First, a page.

The same with cars. They have window stickers, but you can research what actual price to pay readily today. Some people will pay full list and others won't. Most people forget that the "trade-in value" has more to do with what profit the dealer nets than the asking price of the new car. Saturn has created the image of npo haggle pricing, but at least 75% of their cars have a trade-in involved. There goes the "no haggle' aspect of the deal unless you are completely asleep... You haggle over the trade-in's value, right? If you don't, then you have fallen into Saturn's neat little consumer trap.

There are many methods that are more sophisticated than just simply asking, "how much?" In the end, if you are listening closely, you will hear this question asked in many wonderful and creative ways. A good salesperson needs to get this number one way or the others. Then after a while, the CLOSE... The best part of any sale is the finish when you make the deal.
 

dimonbob

Brilliant_Rock
Trade
Joined
Dec 12, 2000
Messages
670
I understand the customers point of view on this question but it gets down to this.
I have customers that call or e-mail me all the time. Here is an example: Dude wants a 2ct round diamond D-F color, VVS1-VS1 clarity and he wants a platinum ring with side diamonds. His budget is $10,000. Not going to happen! 10K is a lot of money but he is looking at a $20K ring. If he does not tell me how much money he can spend on the ring, I will be wasting his time and mine. He will be embarrassed and maybe give up on the whole idea.
It might be a lot simpler if the customer just asked how much is that 2ct E VS1 diamond. I give the answer and he adjusts his sights to a 1.5 E VS1 or comes up with more money. We cannot assume the customer has or has not the money to pay for what he wants. You want a new BMW but only have the money for a used Ford. If you want to play and shop thats one thing, if you are serious, know up front what it is going to cost. Like the man said, check out the prices on the pricescope home page. Now you are armed with all the information you need and if the vendor tries to overcharge you, you will know it.
 

Hest88

Ideal_Rock
Joined
Jan 22, 2003
Messages
4,357
I used to get embarrassed when asked this question, but no more now that I know what I can get for that amount. It would be more embarrassing to admit that I couldn't afford the $50,000 stone the jeweler brought out simply because I *wouldn't* give him a price.

Jewelers need to know what parameters you're working with. It's like if I were looking for a dress but I couldn't say what color, style, or price range. They'd have absolutely no idea how to help me.
 

Final Cut

Rough_Rock
Joined
Apr 21, 2003
Messages
85
Hey ... that was a funny question I guess....

Seems like we have two (predictable perhaps) camps:

1/ The people who think something should cost as much as you are prepared to pay ... this would be the vendors - mostly ....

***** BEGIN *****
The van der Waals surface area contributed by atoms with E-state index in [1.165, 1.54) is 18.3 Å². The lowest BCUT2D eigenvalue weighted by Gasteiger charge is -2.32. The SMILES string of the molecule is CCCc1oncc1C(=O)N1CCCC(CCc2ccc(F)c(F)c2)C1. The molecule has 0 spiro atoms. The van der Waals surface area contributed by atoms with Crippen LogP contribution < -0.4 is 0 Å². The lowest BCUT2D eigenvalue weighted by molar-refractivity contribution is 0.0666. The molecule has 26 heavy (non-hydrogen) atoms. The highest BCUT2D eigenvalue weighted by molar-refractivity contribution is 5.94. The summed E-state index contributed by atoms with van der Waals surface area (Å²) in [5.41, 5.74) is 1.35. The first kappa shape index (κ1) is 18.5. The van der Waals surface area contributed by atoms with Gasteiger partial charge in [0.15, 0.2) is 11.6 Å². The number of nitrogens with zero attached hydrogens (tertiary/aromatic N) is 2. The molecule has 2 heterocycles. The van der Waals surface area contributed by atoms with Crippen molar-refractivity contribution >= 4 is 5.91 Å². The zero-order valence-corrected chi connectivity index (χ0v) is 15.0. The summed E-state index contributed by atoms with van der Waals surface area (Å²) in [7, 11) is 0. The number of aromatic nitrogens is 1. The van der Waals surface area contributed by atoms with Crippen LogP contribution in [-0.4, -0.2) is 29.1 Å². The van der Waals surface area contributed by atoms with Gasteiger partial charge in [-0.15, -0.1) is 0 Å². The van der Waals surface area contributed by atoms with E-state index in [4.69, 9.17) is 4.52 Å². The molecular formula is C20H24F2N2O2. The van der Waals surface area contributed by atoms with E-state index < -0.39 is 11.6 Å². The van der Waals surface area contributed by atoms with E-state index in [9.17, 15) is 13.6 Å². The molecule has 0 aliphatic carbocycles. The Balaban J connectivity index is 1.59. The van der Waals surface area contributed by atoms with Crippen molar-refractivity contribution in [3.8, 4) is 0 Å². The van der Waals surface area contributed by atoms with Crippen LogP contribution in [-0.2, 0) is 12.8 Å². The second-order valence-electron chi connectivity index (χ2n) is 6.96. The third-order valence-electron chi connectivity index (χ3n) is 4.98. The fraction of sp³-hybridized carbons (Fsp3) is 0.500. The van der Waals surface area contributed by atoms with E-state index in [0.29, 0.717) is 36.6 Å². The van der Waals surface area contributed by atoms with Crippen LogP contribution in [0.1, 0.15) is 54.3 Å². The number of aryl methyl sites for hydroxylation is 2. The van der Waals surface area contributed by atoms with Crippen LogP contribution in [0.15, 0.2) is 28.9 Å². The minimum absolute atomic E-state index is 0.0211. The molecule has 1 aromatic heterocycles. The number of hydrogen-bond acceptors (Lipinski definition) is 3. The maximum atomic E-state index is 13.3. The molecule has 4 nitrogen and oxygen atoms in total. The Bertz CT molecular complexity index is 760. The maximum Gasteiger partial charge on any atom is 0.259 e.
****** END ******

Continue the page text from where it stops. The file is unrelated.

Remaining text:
2/ The people who think that the price of the diamond should be disclosed to the consumer as a piece of information up front. ... this would be mostly the consumers....

I guess that is why we have pricescope !!!

I happen to think like a consumer but I can certainly appreciate that price/budget is an *excellent* piece of information to have as a vendor - I just think the vendor should pay for the information because it is valuable -

Maybe "the price is right" should do a special on diamonds... lol...

FC
 

fire&ice

Ideal_Rock
Joined
Jul 22, 2002
Messages
7,828
----------------
On 5/26/2003 2:31:38 PM Final Cut wrote:

Hey ... that was a funny question I guess....

Seems like we have two (predictable perhaps) camps:

1/ The people who think something should cost as much as you are prepared to pay ... this would be the vendors - mostly ....

----------------
No, that is not the perpective at all. Just that there are diamonds or whatever for everyone's budget.

One should try to gleen as much information to avoid the direct question. But, knowing that information is helpful in steering the person in the right direction. Why waste someone's time showing them diamonds that don't fit their parameters? It's an insult to me.

Quite frankly, the consumer should be more prepared at how to answer the question. What works for me is (after researching) "I really don't want to spend more than x for y - being a very low end number BUT realistic. I give some wiggle room and say "*If* I have to pay more, I may be prepared to do so reluctantly."

..has worked for me - but my business is much more subjective than diamonds.
 

pqcollectibles

Ideal_Rock
Joined
Feb 22, 2003
Messages
3,441
I don't really think it's that simple, FC.

Like Diamond Bob said, sales people deal with customers who have unrealistic expectations all the time.

A real estate agent is not going to take you to tour million dollar estates without running a financial background check first. They also aren't going to show you 2 bedroom homes when the 2 boys and little girl in the backseat clearly show you need 3 bedrooms.